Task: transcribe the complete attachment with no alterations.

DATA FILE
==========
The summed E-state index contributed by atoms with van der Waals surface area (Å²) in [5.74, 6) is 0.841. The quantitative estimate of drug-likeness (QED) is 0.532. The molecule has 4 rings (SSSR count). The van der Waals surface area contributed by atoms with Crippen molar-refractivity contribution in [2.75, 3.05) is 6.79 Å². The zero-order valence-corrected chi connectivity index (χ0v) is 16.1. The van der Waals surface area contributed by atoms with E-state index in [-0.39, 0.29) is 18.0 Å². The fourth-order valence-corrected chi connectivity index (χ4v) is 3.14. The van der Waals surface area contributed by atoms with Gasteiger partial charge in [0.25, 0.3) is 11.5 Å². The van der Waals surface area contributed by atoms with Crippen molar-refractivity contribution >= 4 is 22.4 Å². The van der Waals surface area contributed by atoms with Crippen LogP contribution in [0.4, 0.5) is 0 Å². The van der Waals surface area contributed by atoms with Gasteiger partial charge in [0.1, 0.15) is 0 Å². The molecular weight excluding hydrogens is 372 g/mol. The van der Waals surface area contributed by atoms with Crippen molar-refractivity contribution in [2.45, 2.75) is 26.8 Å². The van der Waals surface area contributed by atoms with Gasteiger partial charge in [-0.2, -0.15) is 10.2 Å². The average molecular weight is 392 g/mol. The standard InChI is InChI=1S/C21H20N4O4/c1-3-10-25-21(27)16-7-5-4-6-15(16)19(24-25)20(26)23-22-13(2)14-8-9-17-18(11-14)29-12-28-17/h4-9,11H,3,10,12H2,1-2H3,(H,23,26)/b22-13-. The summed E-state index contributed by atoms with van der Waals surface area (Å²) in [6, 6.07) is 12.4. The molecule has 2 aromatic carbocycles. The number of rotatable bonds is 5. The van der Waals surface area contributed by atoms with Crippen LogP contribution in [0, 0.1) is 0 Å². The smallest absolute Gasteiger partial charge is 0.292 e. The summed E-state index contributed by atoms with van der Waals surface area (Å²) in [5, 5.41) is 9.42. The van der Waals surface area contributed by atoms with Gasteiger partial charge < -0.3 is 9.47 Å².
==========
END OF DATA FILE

The summed E-state index contributed by atoms with van der Waals surface area (Å²) in [5.74, 6) is 0.841. The quantitative estimate of drug-likeness (QED) is 0.532. The molecule has 4 rings (SSSR count). The van der Waals surface area contributed by atoms with Crippen molar-refractivity contribution in [2.75, 3.05) is 6.79 Å². The zero-order valence-corrected chi connectivity index (χ0v) is 16.1. The van der Waals surface area contributed by atoms with E-state index in [-0.39, 0.29) is 18.0 Å². The fourth-order valence-corrected chi connectivity index (χ4v) is 3.14. The van der Waals surface area contributed by atoms with Gasteiger partial charge in [0.25, 0.3) is 11.5 Å². The van der Waals surface area contributed by atoms with Crippen molar-refractivity contribution >= 4 is 22.4 Å². The van der Waals surface area contributed by atoms with Crippen LogP contribution in [0.4, 0.5) is 0 Å². The van der Waals surface area contributed by atoms with Gasteiger partial charge in [0.1, 0.15) is 0 Å². The molecular weight excluding hydrogens is 372 g/mol. The van der Waals surface area contributed by atoms with Crippen molar-refractivity contribution in [2.45, 2.75) is 26.8 Å². The van der Waals surface area contributed by atoms with Gasteiger partial charge in [-0.2, -0.15) is 10.2 Å². The average molecular weight is 392 g/mol. The standard InChI is InChI=1S/C21H20N4O4/c1-3-10-25-21(27)16-7-5-4-6-15(16)19(24-25)20(26)23-22-13(2)14-8-9-17-18(11-14)29-12-28-17/h4-9,11H,3,10,12H2,1-2H3,(H,23,26)/b22-13-. The summed E-state index contributed by atoms with van der Waals surface area (Å²) in [6, 6.07) is 12.4. The molecule has 2 aromatic carbocycles. The number of rotatable bonds is 5. The van der Waals surface area contributed by atoms with Crippen LogP contribution in [0, 0.1) is 0 Å². The smallest absolute Gasteiger partial charge is 0.292 e. The summed E-state index contributed by atoms with van der Waals surface area (Å²) in [5, 5.41) is 9.42. The van der Waals surface area contributed by atoms with Gasteiger partial charge < -0.3 is 9.47 Å².